Most who go to Coquitlam shelter end up in housing, says RainCity

A large number of clients at Coquitlam’s homeless shelter have been able to move on to treatment or more permanent forms of housing, according to data from the operator of the facility at 3030 Gordon Ave.

RainCity Housing said that of the 120 people who have come through the doors since the shelter opened last December, 30 (25%) went on to treatment or detox while 28 (23%) found market housing. Another 24 (20%) moved on to the supportive housing at 3030 Gordon and 10 (12%) were able to receive help from a family member. 

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Bill Briscall, RainCity’s communications manager, said the numbers show the shelter has worked to get homeless people off the street and into housing. 

“We are happy with the outcomes,” he told The Tri-City News a day after presenting the findings to Coquitlam council. “Over half the people are getting into housing, which is great given the shortage of housing.”

That still leaves 23% who were not able to use the shelter as a means of finding a permanent place to live. The numbers show that 10 people (8%) moved on to a different shelter while the situations of 14 people (12%) are unknown and four (3%) ended up in jail. 

Briscall said the data has been helpful in showing where the needs are for the facility and how it can allocate resources.

For example, over the last year, shelter staff have seen a shift in the average amount of time clients have been on the streets. Over the last six months, 43 (62%) of the 68 shelter users said they were homeless for less than a year, with 23 of those saying they were homeless less than a month and 15 for less than a week. This is a shift from the first six months of the year, when Briscall said shelter clients mainly consisted of people who had been on the streets for a longer period of time.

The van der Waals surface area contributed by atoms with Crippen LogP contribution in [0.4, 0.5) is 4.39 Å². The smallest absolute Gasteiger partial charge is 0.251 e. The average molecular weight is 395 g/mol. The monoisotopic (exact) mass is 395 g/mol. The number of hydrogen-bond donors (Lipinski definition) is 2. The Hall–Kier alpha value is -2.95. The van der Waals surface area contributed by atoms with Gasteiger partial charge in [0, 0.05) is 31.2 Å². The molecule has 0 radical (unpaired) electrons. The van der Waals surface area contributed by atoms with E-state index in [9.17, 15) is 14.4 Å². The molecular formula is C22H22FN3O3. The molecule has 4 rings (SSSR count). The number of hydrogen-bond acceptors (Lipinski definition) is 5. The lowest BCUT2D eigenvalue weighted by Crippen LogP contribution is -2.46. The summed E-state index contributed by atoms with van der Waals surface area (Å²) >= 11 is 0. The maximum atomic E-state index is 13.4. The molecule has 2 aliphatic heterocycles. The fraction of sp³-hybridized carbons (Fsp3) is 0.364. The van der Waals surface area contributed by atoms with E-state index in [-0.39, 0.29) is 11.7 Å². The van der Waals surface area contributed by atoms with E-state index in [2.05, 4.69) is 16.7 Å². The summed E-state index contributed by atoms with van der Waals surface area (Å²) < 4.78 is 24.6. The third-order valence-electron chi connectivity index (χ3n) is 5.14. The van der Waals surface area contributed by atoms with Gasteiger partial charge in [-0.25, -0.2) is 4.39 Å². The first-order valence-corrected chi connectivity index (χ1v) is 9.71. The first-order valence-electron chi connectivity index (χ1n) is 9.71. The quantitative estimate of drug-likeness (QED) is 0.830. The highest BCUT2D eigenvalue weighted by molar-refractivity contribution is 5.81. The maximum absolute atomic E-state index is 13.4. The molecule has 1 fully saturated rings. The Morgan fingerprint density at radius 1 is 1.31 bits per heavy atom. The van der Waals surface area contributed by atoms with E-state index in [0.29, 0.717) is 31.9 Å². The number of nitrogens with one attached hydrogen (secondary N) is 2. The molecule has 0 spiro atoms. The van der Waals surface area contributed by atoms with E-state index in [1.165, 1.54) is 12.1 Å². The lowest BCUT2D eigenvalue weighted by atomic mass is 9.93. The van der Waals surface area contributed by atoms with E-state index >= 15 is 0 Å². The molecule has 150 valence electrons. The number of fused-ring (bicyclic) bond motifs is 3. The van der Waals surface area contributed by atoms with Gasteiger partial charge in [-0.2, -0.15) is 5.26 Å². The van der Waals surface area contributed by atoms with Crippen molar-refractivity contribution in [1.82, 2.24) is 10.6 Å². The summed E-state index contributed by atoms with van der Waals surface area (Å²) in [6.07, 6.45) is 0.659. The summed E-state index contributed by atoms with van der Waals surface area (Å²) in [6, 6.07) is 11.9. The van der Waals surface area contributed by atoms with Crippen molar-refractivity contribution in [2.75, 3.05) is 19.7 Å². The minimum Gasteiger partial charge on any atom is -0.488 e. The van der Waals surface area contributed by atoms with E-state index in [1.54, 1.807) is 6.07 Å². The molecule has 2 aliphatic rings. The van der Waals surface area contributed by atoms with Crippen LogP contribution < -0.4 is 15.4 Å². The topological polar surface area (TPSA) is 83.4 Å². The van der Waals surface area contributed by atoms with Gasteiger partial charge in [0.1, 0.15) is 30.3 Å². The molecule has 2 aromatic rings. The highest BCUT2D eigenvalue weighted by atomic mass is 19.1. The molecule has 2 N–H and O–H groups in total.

The early outreach, he added, is helpful in getting people back into a stable housing situation before they became entrenched in homelessness.

“For those who have been homeless many years, it is hard to get them into a shelter,” he said. “Those folks that were homeless the smallest amount of time get housed faster because they are going through a different experience.”

The data found that 17% of shelter clients have been homeless for one to two years and 15% fall into the two- to five-year range. Another 3% said they had been homeless for five to 10 years and 3% said they had been living on the streets for more than 10 years. 

“It is a different population than what we were anticipating,” said Catharine Hume, the co-executive director of RainCity Housing during a presentation to Coquitlam council on Monday. “I think we were much more anticipating the types of people we saw in the first half of the year.”

The average age of a shelter client has also fluctuated since the facility opened last December but, overall, 41% were listed as 50 and older while 46% are in the 30 to 50 range and 13% are under 30. 

The majority of the shelter users come from Coquitlam (48%), followed by Port Coquitlam (26%) and Port Moody (2%). Another 5% listed their home town as the Tri-Cities and 19% were from outside of the area.

The Gordon shelter and transitional housing facility will mark its first year of operation on Dec. 15. 

gmckenna@tricitynews.com

@gmckennaTC

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